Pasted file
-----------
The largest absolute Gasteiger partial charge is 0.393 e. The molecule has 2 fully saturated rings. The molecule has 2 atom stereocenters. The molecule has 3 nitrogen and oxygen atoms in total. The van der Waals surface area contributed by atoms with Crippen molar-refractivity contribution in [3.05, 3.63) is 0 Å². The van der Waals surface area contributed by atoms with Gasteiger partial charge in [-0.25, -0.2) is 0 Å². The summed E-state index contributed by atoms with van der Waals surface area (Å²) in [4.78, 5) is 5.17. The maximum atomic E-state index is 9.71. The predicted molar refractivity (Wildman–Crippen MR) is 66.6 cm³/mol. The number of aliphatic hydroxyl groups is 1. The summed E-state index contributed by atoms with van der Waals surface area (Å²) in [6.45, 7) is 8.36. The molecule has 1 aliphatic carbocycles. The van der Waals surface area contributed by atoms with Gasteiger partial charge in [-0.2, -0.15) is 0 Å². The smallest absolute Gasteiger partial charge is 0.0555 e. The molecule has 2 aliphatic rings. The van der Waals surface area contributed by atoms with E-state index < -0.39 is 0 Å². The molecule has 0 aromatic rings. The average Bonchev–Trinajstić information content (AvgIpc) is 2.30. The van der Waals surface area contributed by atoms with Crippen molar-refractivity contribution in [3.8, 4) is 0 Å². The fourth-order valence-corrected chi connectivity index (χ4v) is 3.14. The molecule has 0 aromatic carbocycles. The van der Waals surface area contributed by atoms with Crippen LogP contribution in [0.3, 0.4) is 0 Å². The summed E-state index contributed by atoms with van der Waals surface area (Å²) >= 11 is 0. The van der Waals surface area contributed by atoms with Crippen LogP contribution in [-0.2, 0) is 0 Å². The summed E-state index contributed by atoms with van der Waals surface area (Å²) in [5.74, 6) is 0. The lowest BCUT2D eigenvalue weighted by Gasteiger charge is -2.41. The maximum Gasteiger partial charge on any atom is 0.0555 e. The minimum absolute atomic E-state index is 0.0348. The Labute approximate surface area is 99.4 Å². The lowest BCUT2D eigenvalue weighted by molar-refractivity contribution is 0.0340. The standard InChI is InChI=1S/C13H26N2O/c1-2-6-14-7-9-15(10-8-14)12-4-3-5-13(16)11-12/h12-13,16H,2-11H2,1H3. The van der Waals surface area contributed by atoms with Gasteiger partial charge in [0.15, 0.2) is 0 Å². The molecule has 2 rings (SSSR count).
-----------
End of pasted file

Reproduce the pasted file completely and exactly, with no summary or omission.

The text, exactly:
The largest absolute Gasteiger partial charge is 0.393 e. The molecule has 2 fully saturated rings. The molecule has 2 atom stereocenters. The molecule has 3 nitrogen and oxygen atoms in total. The van der Waals surface area contributed by atoms with Crippen molar-refractivity contribution in [3.05, 3.63) is 0 Å². The van der Waals surface area contributed by atoms with Gasteiger partial charge in [-0.25, -0.2) is 0 Å². The summed E-state index contributed by atoms with van der Waals surface area (Å²) in [4.78, 5) is 5.17. The maximum atomic E-state index is 9.71. The predicted molar refractivity (Wildman–Crippen MR) is 66.6 cm³/mol. The number of aliphatic hydroxyl groups is 1. The summed E-state index contributed by atoms with van der Waals surface area (Å²) in [6.45, 7) is 8.36. The molecule has 1 aliphatic carbocycles. The van der Waals surface area contributed by atoms with Gasteiger partial charge in [-0.2, -0.15) is 0 Å². The smallest absolute Gasteiger partial charge is 0.0555 e. The molecule has 2 aliphatic rings. The van der Waals surface area contributed by atoms with E-state index < -0.39 is 0 Å². The molecule has 0 aromatic rings. The average Bonchev–Trinajstić information content (AvgIpc) is 2.30. The van der Waals surface area contributed by atoms with Crippen molar-refractivity contribution in [3.8, 4) is 0 Å². The fourth-order valence-corrected chi connectivity index (χ4v) is 3.14. The molecule has 0 aromatic carbocycles. The van der Waals surface area contributed by atoms with Crippen LogP contribution in [0.3, 0.4) is 0 Å². The summed E-state index contributed by atoms with van der Waals surface area (Å²) >= 11 is 0. The van der Waals surface area contributed by atoms with Crippen LogP contribution in [-0.2, 0) is 0 Å². The summed E-state index contributed by atoms with van der Waals surface area (Å²) in [5.74, 6) is 0. The lowest BCUT2D eigenvalue weighted by Gasteiger charge is -2.41. The maximum Gasteiger partial charge on any atom is 0.0555 e. The minimum absolute atomic E-state index is 0.0348. The Labute approximate surface area is 99.4 Å². The lowest BCUT2D eigenvalue weighted by molar-refractivity contribution is 0.0340. The standard InChI is InChI=1S/C13H26N2O/c1-2-6-14-7-9-15(10-8-14)12-4-3-5-13(16)11-12/h12-13,16H,2-11H2,1H3. The van der Waals surface area contributed by atoms with Gasteiger partial charge in [0.15, 0.2) is 0 Å². The molecule has 2 rings (SSSR count).